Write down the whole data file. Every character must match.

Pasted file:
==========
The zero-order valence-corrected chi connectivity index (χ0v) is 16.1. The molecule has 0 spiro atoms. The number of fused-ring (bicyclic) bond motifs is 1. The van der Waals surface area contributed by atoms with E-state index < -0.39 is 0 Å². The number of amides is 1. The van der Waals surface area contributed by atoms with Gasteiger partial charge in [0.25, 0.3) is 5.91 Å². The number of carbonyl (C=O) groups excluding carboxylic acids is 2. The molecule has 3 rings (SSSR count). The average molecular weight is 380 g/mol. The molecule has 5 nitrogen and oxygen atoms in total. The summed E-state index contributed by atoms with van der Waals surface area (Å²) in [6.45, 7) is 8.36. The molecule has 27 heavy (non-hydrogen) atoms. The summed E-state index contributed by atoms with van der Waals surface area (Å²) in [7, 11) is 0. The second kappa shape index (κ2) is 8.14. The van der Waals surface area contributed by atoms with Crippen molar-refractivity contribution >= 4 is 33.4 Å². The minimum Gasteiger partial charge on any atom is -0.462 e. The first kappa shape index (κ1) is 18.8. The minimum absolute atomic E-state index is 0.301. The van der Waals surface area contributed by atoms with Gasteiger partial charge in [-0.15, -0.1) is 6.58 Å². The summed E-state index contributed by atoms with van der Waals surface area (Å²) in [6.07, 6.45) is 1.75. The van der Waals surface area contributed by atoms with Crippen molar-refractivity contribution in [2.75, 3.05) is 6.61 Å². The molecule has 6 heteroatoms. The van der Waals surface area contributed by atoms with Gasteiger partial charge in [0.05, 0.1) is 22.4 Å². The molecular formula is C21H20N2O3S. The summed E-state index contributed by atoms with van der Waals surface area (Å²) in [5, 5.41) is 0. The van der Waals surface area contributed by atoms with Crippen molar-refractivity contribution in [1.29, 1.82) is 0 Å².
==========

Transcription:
The zero-order valence-corrected chi connectivity index (χ0v) is 16.1. The molecule has 0 spiro atoms. The number of fused-ring (bicyclic) bond motifs is 1. The van der Waals surface area contributed by atoms with E-state index < -0.39 is 0 Å². The number of amides is 1. The van der Waals surface area contributed by atoms with Gasteiger partial charge in [0.25, 0.3) is 5.91 Å². The number of carbonyl (C=O) groups excluding carboxylic acids is 2. The molecule has 3 rings (SSSR count). The average molecular weight is 380 g/mol. The molecule has 5 nitrogen and oxygen atoms in total. The summed E-state index contributed by atoms with van der Waals surface area (Å²) in [6.45, 7) is 8.36. The molecule has 27 heavy (non-hydrogen) atoms. The summed E-state index contributed by atoms with van der Waals surface area (Å²) in [7, 11) is 0. The second kappa shape index (κ2) is 8.14. The van der Waals surface area contributed by atoms with Crippen molar-refractivity contribution >= 4 is 33.4 Å². The minimum Gasteiger partial charge on any atom is -0.462 e. The first kappa shape index (κ1) is 18.8. The minimum absolute atomic E-state index is 0.301. The van der Waals surface area contributed by atoms with Gasteiger partial charge in [-0.15, -0.1) is 6.58 Å². The summed E-state index contributed by atoms with van der Waals surface area (Å²) in [6.07, 6.45) is 1.75. The van der Waals surface area contributed by atoms with Crippen molar-refractivity contribution in [2.75, 3.05) is 6.61 Å². The molecule has 6 heteroatoms. The van der Waals surface area contributed by atoms with Gasteiger partial charge in [0.05, 0.1) is 22.4 Å². The molecular formula is C21H20N2O3S. The summed E-state index contributed by atoms with van der Waals surface area (Å²) in [5, 5.41) is 0. The van der Waals surface area contributed by atoms with Crippen molar-refractivity contribution in [1.29, 1.82) is 0 Å².